The story of Paul is an adventure in irony. After all, the Paul holding the assassin’s cloaks at the martyrdom of Stephen is the same Paul celebrated as the ideal archetype of long-suffering Christian devotion.
Paul’s legacy is so profound that many simplify his journey from tormentor to disciple, identifying him as the “second founder of Christianity” without considering his storied history and unique contributions to the faith—but much of what we think we know about Paul comes from Sunday school, didactic tales meant to inspire reverence and obedience over spiritual revolution.
As adults reading the New Testament, we catch glimpses of a very different kind of disciple—an ascetic hermit whom Tertullian dubbed “the second apostle of Marcion and the apostle of the heretics.” What made Paul different? More mysteriously, who authored his famed epistles? Evidence suggests the epistles were written at the end of the first century or early in the second, too late to be Paul’s original work. So who wrote (or rewrote) the words revered by Christians as the foundation of their faith? Theology Professor Robert M. Price reintroduces us to the Paul we thought we knew in an exciting journey of spiritual discovery.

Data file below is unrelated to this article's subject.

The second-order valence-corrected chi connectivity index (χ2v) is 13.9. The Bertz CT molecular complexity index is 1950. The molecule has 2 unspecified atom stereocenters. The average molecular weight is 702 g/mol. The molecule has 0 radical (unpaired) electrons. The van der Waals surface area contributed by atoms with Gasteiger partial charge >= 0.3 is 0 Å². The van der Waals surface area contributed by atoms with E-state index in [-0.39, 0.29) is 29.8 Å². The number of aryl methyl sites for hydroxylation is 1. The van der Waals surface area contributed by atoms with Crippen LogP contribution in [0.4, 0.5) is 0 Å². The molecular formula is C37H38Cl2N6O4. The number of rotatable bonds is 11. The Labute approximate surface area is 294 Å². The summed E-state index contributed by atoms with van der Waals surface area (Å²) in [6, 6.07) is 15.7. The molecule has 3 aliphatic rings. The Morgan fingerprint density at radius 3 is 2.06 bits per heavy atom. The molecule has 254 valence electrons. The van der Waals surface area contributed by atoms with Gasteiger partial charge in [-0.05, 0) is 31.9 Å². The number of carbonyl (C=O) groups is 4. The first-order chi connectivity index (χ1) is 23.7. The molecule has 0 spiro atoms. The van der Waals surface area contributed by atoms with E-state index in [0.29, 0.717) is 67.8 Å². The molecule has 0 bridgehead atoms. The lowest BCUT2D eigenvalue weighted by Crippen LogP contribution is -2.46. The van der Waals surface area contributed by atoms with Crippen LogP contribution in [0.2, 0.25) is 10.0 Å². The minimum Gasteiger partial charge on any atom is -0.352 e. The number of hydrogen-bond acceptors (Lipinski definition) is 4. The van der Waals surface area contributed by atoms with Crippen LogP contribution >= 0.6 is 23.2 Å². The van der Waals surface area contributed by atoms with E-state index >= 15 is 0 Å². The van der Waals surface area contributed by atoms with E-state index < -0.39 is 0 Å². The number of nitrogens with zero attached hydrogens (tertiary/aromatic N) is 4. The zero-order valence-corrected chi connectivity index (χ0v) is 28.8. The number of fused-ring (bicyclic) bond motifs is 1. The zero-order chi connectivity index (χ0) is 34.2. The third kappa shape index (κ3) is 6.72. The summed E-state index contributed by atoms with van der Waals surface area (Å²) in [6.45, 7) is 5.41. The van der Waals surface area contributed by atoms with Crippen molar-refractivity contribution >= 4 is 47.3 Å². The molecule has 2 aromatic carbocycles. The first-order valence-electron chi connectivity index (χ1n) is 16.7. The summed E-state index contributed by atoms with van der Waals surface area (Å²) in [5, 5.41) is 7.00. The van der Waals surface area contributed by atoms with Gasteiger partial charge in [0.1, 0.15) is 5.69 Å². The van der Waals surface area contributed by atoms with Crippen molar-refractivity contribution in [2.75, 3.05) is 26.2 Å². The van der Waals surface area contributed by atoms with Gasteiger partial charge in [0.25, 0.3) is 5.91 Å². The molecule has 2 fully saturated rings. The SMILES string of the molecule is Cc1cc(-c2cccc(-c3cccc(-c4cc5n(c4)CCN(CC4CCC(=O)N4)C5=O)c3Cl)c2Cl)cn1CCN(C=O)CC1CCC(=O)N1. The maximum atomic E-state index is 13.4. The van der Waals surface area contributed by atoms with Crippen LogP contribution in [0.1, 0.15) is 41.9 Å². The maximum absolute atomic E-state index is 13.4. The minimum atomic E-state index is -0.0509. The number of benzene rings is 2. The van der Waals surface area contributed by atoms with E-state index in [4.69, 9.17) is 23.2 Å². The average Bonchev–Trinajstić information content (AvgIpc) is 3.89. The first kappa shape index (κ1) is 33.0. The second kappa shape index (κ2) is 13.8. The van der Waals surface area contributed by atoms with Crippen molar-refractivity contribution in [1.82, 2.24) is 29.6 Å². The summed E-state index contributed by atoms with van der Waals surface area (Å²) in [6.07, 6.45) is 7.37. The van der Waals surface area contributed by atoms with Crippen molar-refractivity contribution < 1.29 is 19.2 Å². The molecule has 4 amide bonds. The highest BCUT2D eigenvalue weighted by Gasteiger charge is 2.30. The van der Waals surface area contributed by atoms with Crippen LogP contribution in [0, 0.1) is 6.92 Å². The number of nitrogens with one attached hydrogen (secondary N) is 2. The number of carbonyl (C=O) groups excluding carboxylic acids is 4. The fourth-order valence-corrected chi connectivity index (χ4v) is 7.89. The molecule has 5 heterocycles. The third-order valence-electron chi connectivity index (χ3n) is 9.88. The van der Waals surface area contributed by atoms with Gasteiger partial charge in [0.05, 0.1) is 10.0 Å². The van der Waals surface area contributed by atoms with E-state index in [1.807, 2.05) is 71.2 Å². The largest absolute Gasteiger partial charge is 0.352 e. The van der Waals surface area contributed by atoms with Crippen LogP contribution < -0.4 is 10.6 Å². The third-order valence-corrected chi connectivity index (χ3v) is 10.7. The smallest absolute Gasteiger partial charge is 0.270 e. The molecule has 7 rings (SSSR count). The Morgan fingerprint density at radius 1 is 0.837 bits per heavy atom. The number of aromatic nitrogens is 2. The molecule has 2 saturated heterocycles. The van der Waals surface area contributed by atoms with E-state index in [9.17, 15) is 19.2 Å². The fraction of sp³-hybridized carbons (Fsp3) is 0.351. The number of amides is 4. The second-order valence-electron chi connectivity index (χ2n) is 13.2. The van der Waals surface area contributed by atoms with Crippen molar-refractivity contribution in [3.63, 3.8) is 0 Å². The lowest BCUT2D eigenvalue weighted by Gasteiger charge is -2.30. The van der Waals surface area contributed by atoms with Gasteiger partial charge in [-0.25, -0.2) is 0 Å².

Robert M. Price holds two doctoral degrees in theology and New Testament from Drew University. He is Professor of Scriptural Studies at the Johnnie Colemon Theological Seminary, traveling lecturer for the Center for Inquiry Institute in Amherst, New York, and editor of the Journal of Higher Criticism. His books include Deconstructing Jesus, The Pre-Nicene New Testament, The Reason-Driven Life, and The Widow Traditions in Luke-Acts: A Feminist-Critical Scrutiny. He has published in the American Rationalist, Evangelical Quarterly, Journal of Psychology and Theology, Reformed Journal, and elsewhere.